Where are some of the recent developments regarding Moscow's smart city evolution?
EDUARD LYSENKO Moscow is Russia's center of finance, IT, smart city technology, and political power. All of this comes together to build new digitalization services. Moscow was the first city in Russia to implement this because it is one of the largest cities in the world in terms of population. There is a lot of communication between people for business development and this ecosystem needs to be managed. The only proper instrument to manage this is IT and digital instruments. In that sense, our focus is to digitalize services for people, small business, and the big economic stakeholders. Without digitalization, Moscow cannot grow and stay competitive with the rest of the world.
What is the significance of having public engagement in the design of a smart city strategy, such as Moscow City Government's crowd-sharing platform?
ANDREY BELOZEROV We have three projects dedicated to digital citizen engagement: the first is an e-voting system called 'Active Citizen' that allows citizens to vote on various of municipal matters via a mobile application or website; however, it is not connected to political elections. The second project is called 'our city,' a system that allows citizens to report faults or maintenance issues around Moscow. These claims can be logged and directed electronically through the app, and the relevant authority can be deployed to remedy the issue. Additionally, we are overhauling IT infrastructure in schools with high-speed Wi-Fi electronic notebooks and teaching materials. Our smart city pilot was the base for creating these strategies, and we extremely proud of them.
What has been the reception to the strategy?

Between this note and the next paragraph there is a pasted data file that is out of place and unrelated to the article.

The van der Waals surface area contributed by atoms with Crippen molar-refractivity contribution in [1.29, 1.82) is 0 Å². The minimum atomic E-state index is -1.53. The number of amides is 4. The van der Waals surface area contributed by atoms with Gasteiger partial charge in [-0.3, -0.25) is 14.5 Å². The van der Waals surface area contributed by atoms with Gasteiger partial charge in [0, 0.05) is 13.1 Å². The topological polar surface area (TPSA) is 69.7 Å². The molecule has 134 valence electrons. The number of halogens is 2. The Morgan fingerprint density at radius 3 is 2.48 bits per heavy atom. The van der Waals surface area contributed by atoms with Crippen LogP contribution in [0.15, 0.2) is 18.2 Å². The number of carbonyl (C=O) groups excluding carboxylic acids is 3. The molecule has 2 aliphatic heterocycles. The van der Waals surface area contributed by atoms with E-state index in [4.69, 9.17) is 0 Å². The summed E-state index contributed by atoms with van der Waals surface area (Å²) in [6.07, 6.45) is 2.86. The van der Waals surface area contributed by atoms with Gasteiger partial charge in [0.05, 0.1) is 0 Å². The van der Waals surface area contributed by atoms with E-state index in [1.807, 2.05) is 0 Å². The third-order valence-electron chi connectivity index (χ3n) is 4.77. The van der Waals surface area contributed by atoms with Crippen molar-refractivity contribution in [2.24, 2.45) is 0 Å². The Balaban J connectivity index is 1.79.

EL There is a clear appetite for digital services. We received an award from the UN in 2018 for being the number-one city in terms of providing digital economic services. Also, the government provides special services to receive active feedback from citizens through a project called Active Citizen. We provide them surveys to gauge development, satisfaction levels, and what can be done better across a range of smart city initiatives. Hundreds of thousands of people always give this feedback, so it has been a successful project. We also have a crowd-sourcing project where people present their ideas on specific topics. The best ideas selected by experts and project participants will be implemented by the Moscow government for sure.
AB Changing public opinion is a massive challenge. We strive to serve all citizens in the 125 districts in Moscow, with each district having a public services center, which is a physical premise to access all services. Citizens that do not have access to a computer, mobile phone, or the internet can avail these services at our centers. Governments should understand that marketing is extremely important when seeking to engage citizens in the digital era. Every citizen is a client, and we have to work with them through feedback, marketing, and advertising. We are investing substantially to communicate the benefits of technology and are observing far less resistance to change.
What are the main areas for collaboration and knowledge sharing between Moscow and Dubai?
EL Regular dialog will help to find these areas of cooperation. Around 70% of all Russian IT businesses are in Moscow and they are developing several new ideas and products. Although these ideas and products are not as significant as those being developed by companies such IBM or Huawei, they have great real-world applications.
AB Fundamental to ensuring a streamlined digital adoption is government vision, which both Dubai and Moscow have in abundance. The mayor of Moscow, Sergey Sobyanin, can clearly connect the benefits of the digital transformation to the benefits it has for citizens. He has been the architect of Moscow's recent digital success story. In Dubai, the leadership has a clear vision and mandate while also having the financial clout to be effective in the adoption of the digital transformation.